I find that in aesthetics, retention is a challenge because an employer can only afford to pay the employee a salary if their clinic’s expenses are covered, which is always substantially less than that person practising from their own home or on an hourly room rental. Money is the motivator!
Employee ownership companies contribute £30 billion to the UK economy every year and the sector is growing at 10% per annum.8 Everyone has heard of The John Lewis model of employee ownership, which is the largest employee-owned company in the UK. According to John Lewis, this partnership model enables ‘partners’ to share their views about the business and use their voice as ‘co-owners’ to encourage a co-ownership culture.9
Employee-owned businesses are either completely or significantly owned by their employee. According to the Employee Ownership Association, the economic contribution of employee ownership in the UK is significant, delivering 4% of UK GDP annually, and this is growing.10
There are three different forms of employee ownership:
Some of the benefits of shared ownership schemes include impact on staff motivation, having a positive effect on their productivity, innovation, engagement, commitment to company success, as well as feeling more fulfilled and less stressed. Employee-owned businesses are also often good at recruiting and retaining committed staff.8 A company does, however, need to make a profit before it is able to pay any bonus. The brutal fact that many of us know is that new businesses usually run at a loss for the first few years – especially when premises, equipment and all overheads are thrown in. Therefore, the simple truth is that it will take you longer to make a profit if you ‘give away’ a percentage of your earnings.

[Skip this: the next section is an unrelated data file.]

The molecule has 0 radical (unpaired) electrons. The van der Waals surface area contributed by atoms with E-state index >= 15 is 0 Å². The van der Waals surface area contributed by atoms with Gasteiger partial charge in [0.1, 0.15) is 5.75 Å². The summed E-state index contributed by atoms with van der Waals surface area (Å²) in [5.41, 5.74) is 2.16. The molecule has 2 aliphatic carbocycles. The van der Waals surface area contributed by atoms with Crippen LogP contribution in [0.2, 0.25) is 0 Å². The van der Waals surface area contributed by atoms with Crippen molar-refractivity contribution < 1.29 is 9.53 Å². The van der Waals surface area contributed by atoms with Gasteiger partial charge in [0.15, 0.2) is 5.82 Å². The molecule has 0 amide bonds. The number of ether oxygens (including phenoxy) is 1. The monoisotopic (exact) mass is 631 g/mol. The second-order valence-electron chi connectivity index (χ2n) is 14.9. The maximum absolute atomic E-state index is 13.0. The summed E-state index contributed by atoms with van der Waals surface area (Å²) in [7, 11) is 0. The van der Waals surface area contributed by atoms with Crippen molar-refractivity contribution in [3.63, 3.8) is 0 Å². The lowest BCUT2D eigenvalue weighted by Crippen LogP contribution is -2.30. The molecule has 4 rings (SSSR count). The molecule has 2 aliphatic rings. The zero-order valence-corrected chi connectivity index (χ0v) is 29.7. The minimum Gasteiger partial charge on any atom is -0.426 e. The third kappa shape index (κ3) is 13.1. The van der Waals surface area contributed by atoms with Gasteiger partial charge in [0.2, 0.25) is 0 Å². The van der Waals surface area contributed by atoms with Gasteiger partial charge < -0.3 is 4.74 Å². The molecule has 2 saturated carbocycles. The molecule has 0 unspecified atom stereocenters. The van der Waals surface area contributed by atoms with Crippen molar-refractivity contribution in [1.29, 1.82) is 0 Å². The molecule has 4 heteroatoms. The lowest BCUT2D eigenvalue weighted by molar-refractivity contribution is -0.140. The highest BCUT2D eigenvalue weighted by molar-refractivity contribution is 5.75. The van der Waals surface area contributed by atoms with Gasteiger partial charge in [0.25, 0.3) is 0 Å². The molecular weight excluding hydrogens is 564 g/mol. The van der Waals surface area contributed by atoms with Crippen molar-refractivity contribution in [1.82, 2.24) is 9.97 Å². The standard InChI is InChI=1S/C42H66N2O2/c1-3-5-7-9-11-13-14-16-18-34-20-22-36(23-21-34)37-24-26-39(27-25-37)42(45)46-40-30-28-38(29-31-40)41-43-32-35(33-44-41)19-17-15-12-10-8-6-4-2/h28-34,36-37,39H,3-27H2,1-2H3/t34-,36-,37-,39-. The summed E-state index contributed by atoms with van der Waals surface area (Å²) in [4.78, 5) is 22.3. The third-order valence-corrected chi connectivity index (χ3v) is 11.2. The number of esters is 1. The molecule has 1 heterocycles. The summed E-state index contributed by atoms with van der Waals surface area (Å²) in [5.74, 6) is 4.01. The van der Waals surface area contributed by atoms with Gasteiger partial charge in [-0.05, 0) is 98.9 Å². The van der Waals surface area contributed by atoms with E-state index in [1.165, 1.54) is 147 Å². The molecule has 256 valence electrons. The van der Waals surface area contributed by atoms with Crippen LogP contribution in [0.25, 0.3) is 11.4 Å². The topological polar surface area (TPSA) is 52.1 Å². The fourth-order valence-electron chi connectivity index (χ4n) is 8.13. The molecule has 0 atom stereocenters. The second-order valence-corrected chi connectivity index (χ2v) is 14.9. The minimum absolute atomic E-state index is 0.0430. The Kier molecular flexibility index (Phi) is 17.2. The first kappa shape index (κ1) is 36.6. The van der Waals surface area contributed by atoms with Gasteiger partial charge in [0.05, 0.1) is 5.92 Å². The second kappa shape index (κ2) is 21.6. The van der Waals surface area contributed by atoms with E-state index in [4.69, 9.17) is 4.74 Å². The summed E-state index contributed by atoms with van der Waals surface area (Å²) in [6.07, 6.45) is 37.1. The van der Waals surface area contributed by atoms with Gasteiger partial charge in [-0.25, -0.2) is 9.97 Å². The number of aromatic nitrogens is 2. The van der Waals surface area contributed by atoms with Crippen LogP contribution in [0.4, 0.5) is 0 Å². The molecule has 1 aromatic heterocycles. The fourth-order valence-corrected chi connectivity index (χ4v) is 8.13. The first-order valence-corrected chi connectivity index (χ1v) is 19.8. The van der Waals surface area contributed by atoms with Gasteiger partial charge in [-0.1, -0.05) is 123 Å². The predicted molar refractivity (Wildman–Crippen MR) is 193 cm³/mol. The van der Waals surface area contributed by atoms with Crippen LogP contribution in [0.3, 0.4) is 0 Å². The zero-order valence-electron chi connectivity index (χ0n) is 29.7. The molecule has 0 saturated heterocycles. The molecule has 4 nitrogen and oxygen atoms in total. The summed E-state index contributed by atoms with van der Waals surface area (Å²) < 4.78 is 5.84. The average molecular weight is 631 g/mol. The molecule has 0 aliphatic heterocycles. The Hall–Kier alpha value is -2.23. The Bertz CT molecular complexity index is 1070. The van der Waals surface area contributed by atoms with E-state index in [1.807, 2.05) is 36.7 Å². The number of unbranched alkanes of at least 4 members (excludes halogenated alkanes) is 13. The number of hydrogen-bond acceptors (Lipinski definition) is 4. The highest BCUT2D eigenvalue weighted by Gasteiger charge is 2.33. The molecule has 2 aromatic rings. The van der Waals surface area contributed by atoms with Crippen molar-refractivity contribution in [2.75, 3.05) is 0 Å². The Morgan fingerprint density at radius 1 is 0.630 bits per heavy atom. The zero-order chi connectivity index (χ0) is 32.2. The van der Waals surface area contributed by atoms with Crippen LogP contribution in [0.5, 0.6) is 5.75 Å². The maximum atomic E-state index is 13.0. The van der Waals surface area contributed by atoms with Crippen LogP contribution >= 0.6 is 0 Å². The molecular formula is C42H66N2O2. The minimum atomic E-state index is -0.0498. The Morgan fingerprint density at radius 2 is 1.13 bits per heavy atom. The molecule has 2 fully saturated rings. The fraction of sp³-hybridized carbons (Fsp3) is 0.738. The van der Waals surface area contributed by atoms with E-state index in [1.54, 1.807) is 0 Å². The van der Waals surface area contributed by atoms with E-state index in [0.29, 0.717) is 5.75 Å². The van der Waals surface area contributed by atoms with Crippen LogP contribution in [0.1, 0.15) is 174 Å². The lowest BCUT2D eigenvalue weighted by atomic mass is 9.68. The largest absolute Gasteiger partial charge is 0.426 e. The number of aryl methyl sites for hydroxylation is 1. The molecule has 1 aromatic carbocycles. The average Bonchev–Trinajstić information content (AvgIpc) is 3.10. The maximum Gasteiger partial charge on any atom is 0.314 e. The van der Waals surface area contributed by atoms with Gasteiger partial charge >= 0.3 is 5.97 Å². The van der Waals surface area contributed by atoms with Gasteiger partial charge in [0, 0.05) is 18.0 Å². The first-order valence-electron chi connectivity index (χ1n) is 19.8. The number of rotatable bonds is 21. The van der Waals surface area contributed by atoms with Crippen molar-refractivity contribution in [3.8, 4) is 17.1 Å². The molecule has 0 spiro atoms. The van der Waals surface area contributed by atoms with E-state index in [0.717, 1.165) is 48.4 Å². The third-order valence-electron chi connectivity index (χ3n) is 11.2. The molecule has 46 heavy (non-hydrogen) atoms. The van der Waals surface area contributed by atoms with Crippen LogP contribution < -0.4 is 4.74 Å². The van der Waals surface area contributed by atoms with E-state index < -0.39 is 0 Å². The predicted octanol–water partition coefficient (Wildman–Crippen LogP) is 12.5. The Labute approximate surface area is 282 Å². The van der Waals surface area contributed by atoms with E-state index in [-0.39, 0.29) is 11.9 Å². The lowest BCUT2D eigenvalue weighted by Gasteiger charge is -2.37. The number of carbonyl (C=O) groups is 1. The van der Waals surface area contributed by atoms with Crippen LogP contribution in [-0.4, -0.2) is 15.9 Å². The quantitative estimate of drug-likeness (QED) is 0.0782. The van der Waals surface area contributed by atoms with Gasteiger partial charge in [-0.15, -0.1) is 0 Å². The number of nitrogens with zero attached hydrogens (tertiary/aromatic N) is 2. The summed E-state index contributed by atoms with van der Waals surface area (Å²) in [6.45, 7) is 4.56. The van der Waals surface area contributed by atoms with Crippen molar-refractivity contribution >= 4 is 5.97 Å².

On the other hand, in an aesthetic setting, I have found that if you introduce an employee ownership scheme, you don’t tend to lose your high earning, skilled, key staff because they have been poached by the competition down the road. This is because you are rewarding employees with a guaranteed share of what they earn. Our experience is that the individuals who work with us are entrepreneurial and highly motivated by the concept of reward for their efforts. On another note, when the company is sold, the rewards of implementing a share scheme can be considerable. For example, a purchaser of the company who continues the scheme is likely to retain all the key staff.
In aesthetics, a huge proportion of our staff tends to be women, who are often mature, well-educated with minds of their own, have families and aspirations. In my experience, our staff want to be enthused, empowered, entrusted, involved and persuaded – they want to be rewarded. Interestingly, when morale is high, and staff feel valued, their notion of profit extends beyond the financial bottom line to include professional, psychological, emotional and social profit.